Published since 2004
John first fell under the spell of free jazz in the 1970s when he wistfully regarded the loft jazz scene from across the Atlantic
The first set featured Tyshawn Sorey on solo piano. If he is known at all, it is as a drummer, having worked with Dave Douglas and Steve Coleman, and featured on a recent live recording of the Sirone-Bang ensemble. Seated at the piano, clad all in black, Sorey struck an imposing presence. He began low key, with restrained renditions, following scores, of two compositions mining a similar terrain of slow, sparse, almost romantic playing, leavened by occasional more emphatic stabs. What came next was more energetic: five improvisations, starting with a pounded investigation of the keyboards extremities, which he developed as a motif in the ensuing improvisation. Sorey approached the piano very much as a sound generator, not only exploring under the lid, but all around the Festival Steinway. He even used his scores to modulate the strings, dampening the sonorities and producing distorted, almost electronic buzzing tones. Later he scrumpled up the scores and rubbed them across the keys before throwing them to the floor, eliciting yells of approval from sometime pianist Cooper-Moore, lying prone in front of the stage!
Sorey also took a drum stick to first the keyboard, then the strings and finally the frame of the piano itself. Almost everything at hand went inside the piano at some stage, including his jacket! It wasn't all contrivance though, his antics were blended with more conventional playing, sometimes gentle, others ferocious. In the last piece his manipulations drew first a koto like twanging from the keyboard, then the sound of pealing bells. After stalking around the piano, and delving once more into its innards, he came back to the keyboard and set up a hyperkinetic blur across the keys, before a forearm smash led to a violent crescendo, concluded by slamming down the lid and leaping up from his stool to great applause from the small audience. Energising stuff, and for some of those present this was the set of the Festival so far.
Bassist Todd Nicholson's Otic band was up next, with an unusual all brass frontline. Alongside him were Nate Wooley on trumpet, Tatsuya Nakatani on percussion and Lower East Side trombone stalwart Steve Swell, who together play in a free improv trio under the Blue Collar moniker. Nicholson has played with many luminaries of the NYC scene, including Billy Bang, Frank Lowe and Butch Morris, and was leading an equally talented band here. The three compositions by Nicholson showcased a wide emotional and musical range.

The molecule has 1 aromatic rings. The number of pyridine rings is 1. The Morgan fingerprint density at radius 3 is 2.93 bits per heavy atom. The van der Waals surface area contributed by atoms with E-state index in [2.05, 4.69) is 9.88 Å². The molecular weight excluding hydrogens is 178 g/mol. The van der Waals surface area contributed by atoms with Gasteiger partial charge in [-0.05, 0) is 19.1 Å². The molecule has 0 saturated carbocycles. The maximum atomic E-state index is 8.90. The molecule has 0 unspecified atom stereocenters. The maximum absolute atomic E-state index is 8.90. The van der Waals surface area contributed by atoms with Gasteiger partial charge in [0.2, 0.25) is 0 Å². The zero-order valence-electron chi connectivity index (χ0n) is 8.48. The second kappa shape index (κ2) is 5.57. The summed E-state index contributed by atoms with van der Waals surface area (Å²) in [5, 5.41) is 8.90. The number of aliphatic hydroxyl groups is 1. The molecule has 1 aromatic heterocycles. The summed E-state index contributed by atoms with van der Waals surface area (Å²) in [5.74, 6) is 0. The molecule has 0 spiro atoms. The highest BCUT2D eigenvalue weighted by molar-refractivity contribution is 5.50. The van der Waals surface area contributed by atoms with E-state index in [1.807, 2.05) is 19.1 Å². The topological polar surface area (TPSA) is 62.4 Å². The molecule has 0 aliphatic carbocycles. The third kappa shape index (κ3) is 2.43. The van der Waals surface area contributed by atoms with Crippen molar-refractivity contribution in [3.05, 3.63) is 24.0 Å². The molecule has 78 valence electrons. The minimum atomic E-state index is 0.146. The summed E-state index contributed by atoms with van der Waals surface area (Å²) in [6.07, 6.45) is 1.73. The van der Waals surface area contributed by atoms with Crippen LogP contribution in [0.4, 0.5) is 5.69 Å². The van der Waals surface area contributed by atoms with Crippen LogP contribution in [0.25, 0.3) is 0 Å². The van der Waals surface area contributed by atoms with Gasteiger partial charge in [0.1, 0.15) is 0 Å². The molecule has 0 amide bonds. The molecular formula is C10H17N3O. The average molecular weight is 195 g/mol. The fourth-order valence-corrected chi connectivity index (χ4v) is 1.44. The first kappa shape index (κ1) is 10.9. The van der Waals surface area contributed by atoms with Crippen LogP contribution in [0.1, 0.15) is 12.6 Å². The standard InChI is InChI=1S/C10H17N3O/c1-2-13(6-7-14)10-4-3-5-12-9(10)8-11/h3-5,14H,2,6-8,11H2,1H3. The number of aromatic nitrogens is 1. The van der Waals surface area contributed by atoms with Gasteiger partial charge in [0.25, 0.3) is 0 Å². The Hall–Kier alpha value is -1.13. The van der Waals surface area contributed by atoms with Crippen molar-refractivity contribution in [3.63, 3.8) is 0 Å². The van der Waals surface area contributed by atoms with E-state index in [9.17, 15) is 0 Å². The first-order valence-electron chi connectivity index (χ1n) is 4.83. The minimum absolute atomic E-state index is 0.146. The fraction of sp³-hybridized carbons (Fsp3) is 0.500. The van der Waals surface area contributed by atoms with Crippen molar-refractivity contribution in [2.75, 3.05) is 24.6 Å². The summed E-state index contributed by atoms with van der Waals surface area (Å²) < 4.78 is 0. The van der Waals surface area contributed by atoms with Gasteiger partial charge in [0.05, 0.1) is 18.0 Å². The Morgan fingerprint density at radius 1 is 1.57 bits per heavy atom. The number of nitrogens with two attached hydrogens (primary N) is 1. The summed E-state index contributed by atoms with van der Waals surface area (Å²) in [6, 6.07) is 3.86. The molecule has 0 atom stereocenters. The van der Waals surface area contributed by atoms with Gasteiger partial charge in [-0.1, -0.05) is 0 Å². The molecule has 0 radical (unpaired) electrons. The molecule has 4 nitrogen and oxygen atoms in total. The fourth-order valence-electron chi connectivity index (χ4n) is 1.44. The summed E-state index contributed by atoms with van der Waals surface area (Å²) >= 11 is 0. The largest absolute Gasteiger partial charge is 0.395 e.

Rumbling drums and ominous arco bass heralded a convoluted horn fanfare, read from scores, before digging in to set up a rolling groove. Swell's trombone chortled sweetly and purposefully over powerful walking bass. Wooley's clean trumpet lines mutated into blistering runs and spurts, then half valve growls. He supplemented long tones with a vocalised buzz, before forcing out gobbets of split notes in a fantastic solo that used extended technique for truly musical ends.
The second piece was looser more like a free improv, developing incrementally from the spectral filaments of Swell's muted vocalisations and Wooley's tremulous multiphonics. Swooshing trombone engaged trumpet blurts and vigorous arco rubs on the bass in a three way conversation, with Nakatani bowing fizzing elongated tones from the side of his snare before contributing clattering percussion. Swell stuttered rapid fire bursts with his slide at its furthest extension, then subsided into a gentle wind, from which emerged the melancholy jointly voiced theme. More improv followed incorporating breath sounds, Nakatani blowing on paper, and minimalist snorts, before the ensembles plaintive lines whispered to a mournful close.
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